On Monday, I was interviewed for an internal post. As you all know, the roles in my team were made redundant earlier this month as part of an organisational re-structure. And as part of that exercise, all of us had to go through the ignominy of re-applying for our posts. Many of my colleagues took the redundancy package instead.

My package is comparatively small, so I opted for re-deployment, and on Monday, found myself sitting before a panel of three, two of whom know me well enough, and I gave an adrenaline-soaked performance that left me shivering and high by the end. I wasn’t me. I was whoever they wanted me to be – and I performed that part as accurately and deftly as I could (thanks, in part, to Ben, who took over Rosie and gave me the time to prep for the interview). Apparently, I’m a good actor, because today I was informed that I got the job.

I said I’d think about it.


I’ve got another interview in a few days’ time – for a post in the Far East. It’s one of those dream opportunities, but it’s only for a year, and ends with redundancy. This one – the one I’ve just been offered – is permanent and based in London.  Which one would you go for?

I probably won’t get the other job, so I expect all this speculation will come to nothing. I don’t think I would give up the possibility of a permanent job in this economic climate for a one-year fantasy… or would I? Really, what would you do?


And now the worst of it. There were three posts and three of us going for them (three of us at the same job grade and therefore with equal rights to the posts). Another person applied as well, but that person was a grade lower and could not be appointed unless those with rights to the post were found unappointable.

A few hours after I found out I’d got the job, I found that a dear colleague did not. I have been agitated ever since. I can’t understand why she wasn’t appointed. She is fiercely bright, kind, generous – a lovely person on all fronts. But for some unfathomable reason, our managers have taken against her.

And so I have spent the last few hours railing against the injustice of this act, and wondering how she is, worrying for her mental health. Because she is not well, and has been suffering from stress, and has been struggling under the burden of knowing that something isn’t quite right.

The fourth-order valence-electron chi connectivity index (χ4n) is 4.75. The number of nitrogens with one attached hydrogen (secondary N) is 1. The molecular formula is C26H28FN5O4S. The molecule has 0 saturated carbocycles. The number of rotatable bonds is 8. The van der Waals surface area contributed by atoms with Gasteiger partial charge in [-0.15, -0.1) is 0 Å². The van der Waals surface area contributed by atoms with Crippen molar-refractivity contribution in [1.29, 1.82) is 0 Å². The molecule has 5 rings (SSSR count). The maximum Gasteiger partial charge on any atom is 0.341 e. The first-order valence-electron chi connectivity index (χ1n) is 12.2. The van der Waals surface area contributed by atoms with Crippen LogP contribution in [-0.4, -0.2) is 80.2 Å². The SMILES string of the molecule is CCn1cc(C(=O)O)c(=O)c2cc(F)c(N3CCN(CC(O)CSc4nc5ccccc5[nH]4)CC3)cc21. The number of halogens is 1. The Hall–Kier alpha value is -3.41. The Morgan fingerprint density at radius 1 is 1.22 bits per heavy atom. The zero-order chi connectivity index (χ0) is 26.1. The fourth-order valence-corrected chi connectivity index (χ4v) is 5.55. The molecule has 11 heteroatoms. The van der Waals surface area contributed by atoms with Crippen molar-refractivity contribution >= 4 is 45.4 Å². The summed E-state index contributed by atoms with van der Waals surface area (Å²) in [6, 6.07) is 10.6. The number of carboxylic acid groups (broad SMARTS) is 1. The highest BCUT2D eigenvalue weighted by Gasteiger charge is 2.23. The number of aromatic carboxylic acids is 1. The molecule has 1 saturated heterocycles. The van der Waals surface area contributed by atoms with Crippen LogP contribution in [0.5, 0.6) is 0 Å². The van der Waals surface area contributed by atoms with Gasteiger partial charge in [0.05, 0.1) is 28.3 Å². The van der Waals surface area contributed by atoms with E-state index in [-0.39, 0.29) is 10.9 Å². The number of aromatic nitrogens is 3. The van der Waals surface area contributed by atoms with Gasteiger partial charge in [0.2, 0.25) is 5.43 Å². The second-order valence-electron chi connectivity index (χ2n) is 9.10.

To be faced with the truth of one’s unpopularity – because that is what it is – how does one overcome that? I am outraged on her behalf, and so bitterly disappointed that the expected outcome is the actual one, that my own success in this race is tainted – poisoned, even.

What should I do? What would you do in my place?


17 thoughts on “command-option-escape

  1. Honestly? I would be thankful I was offered a job. You have a daughter to think about. This economy sucks! If you’ve been offered a job, take it. Yes, it’s terrible that your friend didn’t get the job, but what can you do? I’m not saying this to be mean, but you really have to think about you and your family. Take the job. Your friend will have to figure something else out. Now, it’s not to say that you can’t be there for her, but outside of that I don’t know that there is much else you can do.

    (It should be noted that I said all of this because I’ve been struggling to find full-time work for the last year and a half.)

    • Yes, I was thinking of your struggle when I wrote this and realise it sounds precious to worry about ethics in a situation like this. I am torn between making quite an exciting but risky career move abroad and staying here. I’m not sure what to do. And I know I am speaking from a privileged position. The reality is I will probably lose this job again b/c the organisation itself is creaking… probably dying. I wish you luck with your search. Design has taken a beating and with easy access to software, everyone thinks she or he can do it. It’s a skill that has become devalued. It’s a very tough market out there.